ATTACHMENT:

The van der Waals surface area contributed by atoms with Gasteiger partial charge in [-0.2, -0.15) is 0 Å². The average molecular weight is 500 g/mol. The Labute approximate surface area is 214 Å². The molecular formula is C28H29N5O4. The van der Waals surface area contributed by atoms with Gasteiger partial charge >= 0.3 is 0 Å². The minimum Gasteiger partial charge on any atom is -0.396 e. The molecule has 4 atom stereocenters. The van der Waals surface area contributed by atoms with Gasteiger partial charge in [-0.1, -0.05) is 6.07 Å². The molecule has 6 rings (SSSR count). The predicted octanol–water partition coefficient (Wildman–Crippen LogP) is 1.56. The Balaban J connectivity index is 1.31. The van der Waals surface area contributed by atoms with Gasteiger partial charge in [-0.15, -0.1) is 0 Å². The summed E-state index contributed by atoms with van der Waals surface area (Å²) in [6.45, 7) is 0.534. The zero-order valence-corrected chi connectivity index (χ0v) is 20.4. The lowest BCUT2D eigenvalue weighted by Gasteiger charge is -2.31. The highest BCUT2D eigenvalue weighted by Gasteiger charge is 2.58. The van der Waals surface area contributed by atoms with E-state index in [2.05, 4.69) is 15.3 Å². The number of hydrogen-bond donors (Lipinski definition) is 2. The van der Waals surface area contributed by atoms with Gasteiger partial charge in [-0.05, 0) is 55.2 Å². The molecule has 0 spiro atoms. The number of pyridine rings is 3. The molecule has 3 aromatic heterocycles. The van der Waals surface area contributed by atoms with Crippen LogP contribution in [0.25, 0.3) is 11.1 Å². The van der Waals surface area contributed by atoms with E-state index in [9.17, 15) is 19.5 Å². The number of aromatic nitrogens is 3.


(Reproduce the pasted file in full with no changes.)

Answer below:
The van der Waals surface area contributed by atoms with Gasteiger partial charge in [-0.2, -0.15) is 0 Å². The average molecular weight is 500 g/mol. The Labute approximate surface area is 214 Å². The molecular formula is C28H29N5O4. The van der Waals surface area contributed by atoms with Gasteiger partial charge >= 0.3 is 0 Å². The minimum Gasteiger partial charge on any atom is -0.396 e. The molecule has 4 atom stereocenters. The van der Waals surface area contributed by atoms with Gasteiger partial charge in [-0.1, -0.05) is 6.07 Å². The molecule has 6 rings (SSSR count). The predicted octanol–water partition coefficient (Wildman–Crippen LogP) is 1.56. The Balaban J connectivity index is 1.31. The van der Waals surface area contributed by atoms with Gasteiger partial charge in [-0.15, -0.1) is 0 Å². The summed E-state index contributed by atoms with van der Waals surface area (Å²) in [6.45, 7) is 0.534. The zero-order valence-corrected chi connectivity index (χ0v) is 20.4. The lowest BCUT2D eigenvalue weighted by Gasteiger charge is -2.31. The highest BCUT2D eigenvalue weighted by Gasteiger charge is 2.58. The van der Waals surface area contributed by atoms with E-state index in [2.05, 4.69) is 15.3 Å². The number of hydrogen-bond donors (Lipinski definition) is 2. The van der Waals surface area contributed by atoms with Gasteiger partial charge in [-0.05, 0) is 55.2 Å². The molecule has 0 spiro atoms. The number of pyridine rings is 3. The molecule has 3 aromatic heterocycles. The van der Waals surface area contributed by atoms with Crippen LogP contribution in [0.25, 0.3) is 11.1 Å². The van der Waals surface area contributed by atoms with E-state index in [9.17, 15) is 19.5 Å². The number of aromatic nitrogens is 3.